This week the country awaits to hear what direction Barack Obama charts for the next two years in his State of the Union speech. A masterful orator, Obama often reaches higher toward the common good in his vision than in his policies. He’s one of a number of American leaders who have evoked the ideals of the commons, including John F. Kennedy and Paul Wellstone.
“I believe that for all of our imperfections, we are full of decency and goodness, and that the forces that divide us are not as strong as those that unite us.”
These words from President Obama struck a chord with many Americans, even those–on both the right and left–who remain skeptical of his policies on health care, war, economic policy, the role of government and more.
He touched many of us, still reeling from the Tucson tragedy, when he eulogized 9-year-old Christina Taylor Green as “a young girl who was just becoming aware of our democracy; just beginning to understand the obligations of citizenship; just starting to glimpse the fact that someday too she might play a part in shaping her nation’s future.”
This was not a political speech, although its political implications may be longstanding. Obama, as he does in his best moments as a leader, reached past the deep-seated differences that deadlock Washington to grasp a larger meaning for America.
Of course, the precise interpretation of that meaning is up for grabs as commentators of all stripes sliced it and diced it according to their needs. But let me offer one more perspective, which views Obama’s words in not-the-usual light.
I believe Obama was evoking–perhaps not consciously–the ideals of the commons, which is a very old idea being embraced by growing numbers of people as a new source of hope. The commons is a worldview that emphasizes the value of people working together for the common good rather than as isolated individuals seeking private gain. The phrase can be defined as “all that we share”–what belongs to us equally and must be protected for future generations. This includes everything from national parks to public libraries, Social Security to blood banks.
I have just published a book, All That We Share: A Field Guide to the Commons that chronicles the gradual emergence of a commons movement–people around the world who are discovering that what we own together is as important as what we possess privately. This new group of “commoners” can be identified by their belief that modern society is too obsessed with ME, ME, ME and needs to be realigned in the direction of WE. And the movement’s ranks are being boosted by the enduring economic crisis, which is convincing many people that strong communities and social solidarity is a more a reliable ticket to the good life than individualistic pursuit of wealth.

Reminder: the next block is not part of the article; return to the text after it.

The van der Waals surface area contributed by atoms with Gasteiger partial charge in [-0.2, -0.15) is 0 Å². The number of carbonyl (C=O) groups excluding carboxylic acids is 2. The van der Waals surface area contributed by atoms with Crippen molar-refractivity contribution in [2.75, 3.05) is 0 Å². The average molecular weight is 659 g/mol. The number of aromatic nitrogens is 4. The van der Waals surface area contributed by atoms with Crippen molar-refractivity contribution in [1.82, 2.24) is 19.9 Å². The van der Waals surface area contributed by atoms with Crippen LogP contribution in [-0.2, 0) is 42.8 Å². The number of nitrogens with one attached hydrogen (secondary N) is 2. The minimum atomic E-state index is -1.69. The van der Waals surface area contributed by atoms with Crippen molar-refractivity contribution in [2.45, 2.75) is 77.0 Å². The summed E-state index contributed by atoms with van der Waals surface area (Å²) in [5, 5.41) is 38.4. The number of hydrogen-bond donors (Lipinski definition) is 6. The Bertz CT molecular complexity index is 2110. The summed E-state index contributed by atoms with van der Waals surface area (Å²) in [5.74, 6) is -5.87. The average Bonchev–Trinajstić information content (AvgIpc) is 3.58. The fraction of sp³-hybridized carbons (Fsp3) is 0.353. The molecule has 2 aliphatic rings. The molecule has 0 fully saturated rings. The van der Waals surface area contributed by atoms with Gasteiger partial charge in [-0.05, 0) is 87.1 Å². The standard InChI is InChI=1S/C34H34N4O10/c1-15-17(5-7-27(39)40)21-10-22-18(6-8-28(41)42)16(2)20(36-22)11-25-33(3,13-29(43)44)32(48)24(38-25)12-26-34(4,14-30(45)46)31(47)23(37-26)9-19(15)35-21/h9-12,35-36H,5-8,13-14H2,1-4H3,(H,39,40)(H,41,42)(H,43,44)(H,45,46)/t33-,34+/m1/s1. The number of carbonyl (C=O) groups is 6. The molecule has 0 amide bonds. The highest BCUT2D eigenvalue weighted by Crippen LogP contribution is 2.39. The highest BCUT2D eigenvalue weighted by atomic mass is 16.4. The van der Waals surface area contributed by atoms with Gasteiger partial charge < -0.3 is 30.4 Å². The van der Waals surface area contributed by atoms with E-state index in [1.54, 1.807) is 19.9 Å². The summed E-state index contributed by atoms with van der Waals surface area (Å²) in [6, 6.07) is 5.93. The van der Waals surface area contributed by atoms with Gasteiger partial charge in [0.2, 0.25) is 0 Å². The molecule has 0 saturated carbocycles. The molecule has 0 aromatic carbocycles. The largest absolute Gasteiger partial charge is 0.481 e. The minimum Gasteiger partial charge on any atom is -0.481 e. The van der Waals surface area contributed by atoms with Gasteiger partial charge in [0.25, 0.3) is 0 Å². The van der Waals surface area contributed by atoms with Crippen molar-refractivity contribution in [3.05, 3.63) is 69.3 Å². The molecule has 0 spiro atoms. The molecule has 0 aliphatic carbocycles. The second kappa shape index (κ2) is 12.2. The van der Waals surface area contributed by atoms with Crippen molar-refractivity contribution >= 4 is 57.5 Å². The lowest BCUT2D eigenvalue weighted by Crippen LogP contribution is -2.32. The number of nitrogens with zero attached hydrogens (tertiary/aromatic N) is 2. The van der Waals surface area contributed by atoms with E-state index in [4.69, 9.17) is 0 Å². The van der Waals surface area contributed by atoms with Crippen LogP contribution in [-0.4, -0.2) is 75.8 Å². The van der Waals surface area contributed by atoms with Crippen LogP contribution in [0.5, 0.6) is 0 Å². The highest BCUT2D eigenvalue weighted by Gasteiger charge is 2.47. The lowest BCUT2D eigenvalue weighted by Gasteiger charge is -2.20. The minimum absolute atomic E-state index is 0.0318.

This is not a social movement on the scope of the civil rights or feminism, at least not yet. And, indeed, many people who embody its ideals may not even use the word. They may describe the work they do on behalf of their communities, the environment and social equity as simply “the common good” or “common sense.”
The commons is not a recognizable political force either, although South Americans have scored some significant victories in beating back schemes to privatize their water supplies and voters in Akron torpedoed plans to sell their sewer system to a corporation. Shining examples of commons-based solutions can be found in even the reddest of states. Alaska’s constitution decrees the state’s resources belong to its citizens, so a share of revenues from oil pumped on public land is distributed equally to each resident. North Dakota operates a state-owned bank, which some say is a major reason it is the only state that has not been rocked by the Great Recession.
Yet the commons means more than simply enlightened government. Some of the most rousing examples of the commons at work come from the Internet, which itself functions as a commons with no owner and the opportunity for everyone to take part (at least for now). Innovations like open source software, Wikipedia and Creative Commons licenses are based on this ethic of sharing. Community land trusts and cooperatives offer other models of commons-based collaboration outside of private market or government control.
Barack Obama is certainly no spokesperson for this movement. (If it has one at all, that would be Elinor Ostrom, winner of the 2009 Nobel Prize for Economics, who has championed the value of the commons over 30 years of international research.) In fact, Obama has disillusioned many commoners with moves like extending the Bush tax cuts for the wealthy.
But as speaker with a gift for tapping into deep currents of the American soul, Obama sometimes summons the spirit of the commons, as he did in his inaugural address: “The success of our economy has always depended not just on the size of our gross domestic product, but on the reach of our prosperity; on our ability to extend opportunity to every willing heart, not out of charity but because it is the surest route to our common good.”
And since the commons is not a new idea at all, but actually an integral component of human civilization from the beginning, its traces can be found throughout American history from Thomas Paine’s observation that “Nature’s gifts are the common property of the human race” to John F. Kennedy’s wisdom that, “United, there is little we cannot do in a host of cooperative ventures.” That’s from his inaugural address, delivered fifty years ago last week.
But the late Senator Paul Wellstone summed up the value of the commons most succinctly, when he declared, “We all do better when we all do better.”
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